Importance of family values
You have probably heard of family values, but what does that phrase mean? Family values refers to the set of principles that a family functions under. No one is born knowing what their family values are. The values are imparted by the family based upon how they act with each member and others outside of the family.
Children learn the values that are important to the family by observing the actions of their parents and other siblings. For example, a child wants to have a playdate on Sunday morning, but is told that he cannot because the family goes to church services every Sunday morning. The child learns that church services are important part of life for his family and he is not expected to miss them. He begins to understand that he cannot make other plans on Sunday mornings.
Family values are important to the structure and well-being of the family. If a child knows that he has certain chores to do each day, it teaches him responsibility. It also helps for the child to see how he specifically contributes to the family. My job is sweeping the kitchen floor after dinner and by doing this task, I am helping to keep the house clean. We all like having a clean house without food crumbs and dust on the floor. I am doing my part to make everyone in the house happy. The child understands why he is doing that particular chore and he wants to do his part.
10 most important family values to incorporate
There are so many potential family values to choose from, but each family has to decide for themselves which ones are most important for their family. What a family determines to be important may differ wildly from family to family, and this is okay. What people value should not be judged, especially if they have different values from yours. Remember, values within a family may change over time. People, and values can evolve.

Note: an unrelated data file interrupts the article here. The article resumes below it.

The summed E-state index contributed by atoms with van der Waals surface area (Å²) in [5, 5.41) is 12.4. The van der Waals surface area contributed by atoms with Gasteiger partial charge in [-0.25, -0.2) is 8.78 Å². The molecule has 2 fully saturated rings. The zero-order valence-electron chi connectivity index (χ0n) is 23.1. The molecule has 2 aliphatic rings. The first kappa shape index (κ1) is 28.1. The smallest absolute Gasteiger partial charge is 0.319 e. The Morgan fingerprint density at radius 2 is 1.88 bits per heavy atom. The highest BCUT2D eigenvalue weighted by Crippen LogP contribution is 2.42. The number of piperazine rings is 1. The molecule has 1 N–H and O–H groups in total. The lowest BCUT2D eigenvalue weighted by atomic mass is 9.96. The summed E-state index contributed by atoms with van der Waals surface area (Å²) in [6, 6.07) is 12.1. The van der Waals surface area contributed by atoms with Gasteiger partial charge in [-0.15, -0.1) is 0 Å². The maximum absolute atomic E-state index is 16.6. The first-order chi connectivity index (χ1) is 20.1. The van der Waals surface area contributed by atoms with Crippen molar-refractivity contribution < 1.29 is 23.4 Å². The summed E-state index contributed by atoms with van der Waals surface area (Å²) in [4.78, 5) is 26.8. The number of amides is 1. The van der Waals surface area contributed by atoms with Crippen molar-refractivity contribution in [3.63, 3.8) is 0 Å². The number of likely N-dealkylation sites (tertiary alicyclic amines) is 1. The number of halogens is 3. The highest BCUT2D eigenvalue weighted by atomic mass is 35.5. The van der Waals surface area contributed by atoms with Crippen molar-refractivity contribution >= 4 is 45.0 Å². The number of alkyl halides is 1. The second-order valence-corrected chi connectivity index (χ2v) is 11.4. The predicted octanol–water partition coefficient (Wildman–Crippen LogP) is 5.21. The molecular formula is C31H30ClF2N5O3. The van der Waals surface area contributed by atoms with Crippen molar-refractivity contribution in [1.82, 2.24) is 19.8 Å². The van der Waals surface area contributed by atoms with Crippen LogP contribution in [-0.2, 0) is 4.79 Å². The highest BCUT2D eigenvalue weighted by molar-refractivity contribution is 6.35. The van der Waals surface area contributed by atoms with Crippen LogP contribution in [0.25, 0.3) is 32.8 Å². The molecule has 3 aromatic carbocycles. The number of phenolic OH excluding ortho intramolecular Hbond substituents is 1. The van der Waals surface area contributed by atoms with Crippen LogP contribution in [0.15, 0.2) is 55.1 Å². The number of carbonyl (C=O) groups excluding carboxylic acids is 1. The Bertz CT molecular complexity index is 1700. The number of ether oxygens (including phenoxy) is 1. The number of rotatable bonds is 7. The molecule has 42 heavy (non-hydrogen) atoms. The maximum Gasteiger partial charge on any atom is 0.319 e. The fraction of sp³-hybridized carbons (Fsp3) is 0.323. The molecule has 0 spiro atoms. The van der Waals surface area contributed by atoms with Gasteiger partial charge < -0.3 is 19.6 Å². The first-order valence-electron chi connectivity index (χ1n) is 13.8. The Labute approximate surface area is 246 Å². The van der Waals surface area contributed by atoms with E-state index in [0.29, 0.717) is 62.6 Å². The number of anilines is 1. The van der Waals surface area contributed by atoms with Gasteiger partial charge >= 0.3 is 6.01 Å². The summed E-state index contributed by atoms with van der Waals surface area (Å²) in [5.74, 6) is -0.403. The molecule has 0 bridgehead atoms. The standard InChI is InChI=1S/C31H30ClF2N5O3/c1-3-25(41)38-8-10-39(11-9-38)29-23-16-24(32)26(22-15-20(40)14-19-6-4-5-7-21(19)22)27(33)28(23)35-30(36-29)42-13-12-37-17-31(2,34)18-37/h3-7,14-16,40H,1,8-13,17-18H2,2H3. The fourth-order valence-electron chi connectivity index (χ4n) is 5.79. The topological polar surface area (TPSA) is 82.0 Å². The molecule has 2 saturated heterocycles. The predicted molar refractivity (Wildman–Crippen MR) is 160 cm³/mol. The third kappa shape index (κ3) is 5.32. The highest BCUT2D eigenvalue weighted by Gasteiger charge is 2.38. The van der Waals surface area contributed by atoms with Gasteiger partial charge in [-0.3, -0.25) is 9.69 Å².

In a traditional American family
A traditional American family usually means there is a mother, father and children. The dad is normally the breadwinner, and the mom takes care of the house and children. Here are some of the the traditional American family values.
1. Valuing the Elders
The elders are important to the family unit. Grandparents and great aunts and uncles often help out with the raising of children. If you need a babysitter, you have the peace of mind in knowing grandma and grandpa are ready and willing to help out and you do not have to worry about your children's safety.
Grandparents may actually live with the family due to financial struggles. Children, in these types of households, spend lots of time with their grandparents. They get to learn about family history, possibly about immigration and the trials and tribulations their parents went through just to get to the United States.